The partnerships concept opens up opportunities to strengthen local and national leadership. It would allow a better alignment of (emergency) aid with country priorities and strengthen country systems. It also provides a window of opportunity for a greater involvement of local NGOs. They are usually the first to respond in crises, but are often not fully recognised as relevant actors in the current relief system.
The High-Level Panel on Humanitarian Financing has focused on reducing needs, mobilising additional funds and improving the efficiency of humanitarian assistance. Donors should commit to predictable finance for relief, disaster risk reduction and resilience through multi-year planning, while increasing flexibility in responding to complex and protracted crises.
The European Commission formulated its ambitions for the Summit in a communication, which calls for a new model for humanitarian-development cooperation. But action will need to follow soon after the Summit.
The Mid-Term Review of the EU’s external action instruments for the period 2014-2020, scheduled for later this year, will assess the functioning of the EU’s financing instruments. It will be an opportunity to address the recommendations of the Summit.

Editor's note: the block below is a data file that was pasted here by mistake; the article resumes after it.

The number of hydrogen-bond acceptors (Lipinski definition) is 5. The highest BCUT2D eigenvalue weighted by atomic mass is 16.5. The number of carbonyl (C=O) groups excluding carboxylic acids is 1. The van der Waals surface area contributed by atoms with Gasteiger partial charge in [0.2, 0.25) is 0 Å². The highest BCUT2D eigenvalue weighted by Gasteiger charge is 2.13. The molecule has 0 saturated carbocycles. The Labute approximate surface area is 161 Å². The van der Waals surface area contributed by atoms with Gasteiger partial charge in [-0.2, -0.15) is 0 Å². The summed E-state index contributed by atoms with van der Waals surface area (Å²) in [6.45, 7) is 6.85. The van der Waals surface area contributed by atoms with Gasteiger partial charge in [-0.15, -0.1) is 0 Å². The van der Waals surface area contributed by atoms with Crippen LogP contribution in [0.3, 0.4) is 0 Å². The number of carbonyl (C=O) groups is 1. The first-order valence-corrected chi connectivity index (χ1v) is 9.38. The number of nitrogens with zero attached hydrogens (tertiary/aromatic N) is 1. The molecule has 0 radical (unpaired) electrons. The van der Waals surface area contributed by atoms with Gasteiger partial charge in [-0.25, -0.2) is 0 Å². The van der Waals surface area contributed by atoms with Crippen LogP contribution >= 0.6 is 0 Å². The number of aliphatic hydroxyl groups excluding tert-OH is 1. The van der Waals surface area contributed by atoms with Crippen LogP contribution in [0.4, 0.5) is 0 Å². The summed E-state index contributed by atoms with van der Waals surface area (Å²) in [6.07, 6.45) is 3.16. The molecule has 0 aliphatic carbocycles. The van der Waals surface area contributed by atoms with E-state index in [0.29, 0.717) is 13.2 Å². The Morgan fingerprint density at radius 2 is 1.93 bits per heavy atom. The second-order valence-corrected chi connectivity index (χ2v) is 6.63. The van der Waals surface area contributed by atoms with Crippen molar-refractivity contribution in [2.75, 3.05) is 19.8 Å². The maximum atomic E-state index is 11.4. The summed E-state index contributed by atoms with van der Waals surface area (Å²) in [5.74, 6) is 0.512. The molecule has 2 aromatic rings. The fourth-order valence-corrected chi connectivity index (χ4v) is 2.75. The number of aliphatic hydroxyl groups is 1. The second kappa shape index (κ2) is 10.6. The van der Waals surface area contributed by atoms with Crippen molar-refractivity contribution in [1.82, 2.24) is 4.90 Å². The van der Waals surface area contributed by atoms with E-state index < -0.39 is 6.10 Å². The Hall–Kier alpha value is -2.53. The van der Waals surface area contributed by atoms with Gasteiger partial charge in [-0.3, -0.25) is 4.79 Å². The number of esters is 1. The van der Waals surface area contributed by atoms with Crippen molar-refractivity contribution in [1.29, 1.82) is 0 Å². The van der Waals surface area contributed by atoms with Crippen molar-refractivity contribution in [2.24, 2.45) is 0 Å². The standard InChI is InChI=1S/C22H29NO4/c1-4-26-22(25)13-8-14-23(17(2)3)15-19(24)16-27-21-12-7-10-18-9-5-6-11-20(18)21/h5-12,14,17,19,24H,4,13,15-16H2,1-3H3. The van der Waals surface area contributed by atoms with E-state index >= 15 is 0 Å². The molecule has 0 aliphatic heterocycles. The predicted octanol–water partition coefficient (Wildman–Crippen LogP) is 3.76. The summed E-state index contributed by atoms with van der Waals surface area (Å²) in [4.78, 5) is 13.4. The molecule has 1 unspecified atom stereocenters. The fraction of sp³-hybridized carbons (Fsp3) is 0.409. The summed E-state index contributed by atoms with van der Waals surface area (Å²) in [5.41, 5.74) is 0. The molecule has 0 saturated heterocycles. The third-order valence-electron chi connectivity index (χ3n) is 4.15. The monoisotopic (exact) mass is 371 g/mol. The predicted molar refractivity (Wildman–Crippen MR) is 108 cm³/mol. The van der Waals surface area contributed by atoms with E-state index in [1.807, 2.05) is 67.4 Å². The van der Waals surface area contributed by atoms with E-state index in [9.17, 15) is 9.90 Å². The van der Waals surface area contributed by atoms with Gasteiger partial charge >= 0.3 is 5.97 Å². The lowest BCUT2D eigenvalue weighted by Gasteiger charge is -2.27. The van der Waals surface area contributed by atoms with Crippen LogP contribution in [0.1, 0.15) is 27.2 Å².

While the EU’s institutional configuration runs the risk of working in silos – notably the divide between DG ECHO in dealing with humanitarian affairs, DG DEVCO for development and the EEAS dealing with foreign affairs – steps have been taken to overcome this.
Moreover, the EU has introduced more flexibility in its external action instruments, such as the B-envelopes of the European Development Fund. Also, the Instrument contributing to Stability and Peace (IcSP) provides flexible funding in cases of conflict or crisis, comprising both a preventive and responsive component.
But the IcSP is mostly short-term and determined by political priorities, raising questions about its links to development interventions.
EU Trust Funds offer an innovative tool to deliver flexible and comprehensive support in response to emergencies and fragility, but as argued in a recent ECDPM Briefing Note, several concerns remain including the risk of reduced ownership among partners and questions about the Trust Fund’s contribution to longer-term peacebuilding and development goals in affected countries.
The UN Secretary-General recently stated that choosing between humanitarian relief and development is not a zero-sum game. The World Humanitarian Summit provides an opportunity to break down existing silos and agree on new solutions to real problems in protracted crises. As a major donor, the EU has a lot to offer, but will need to improve its practices to meet the challenges ahead.
The views expressed here are those of the author and not necessarily those of ECDPM.
Photo courtesy of the United Nations.
The author wishes to thank Volker Hauck for his contribution to and review of this article.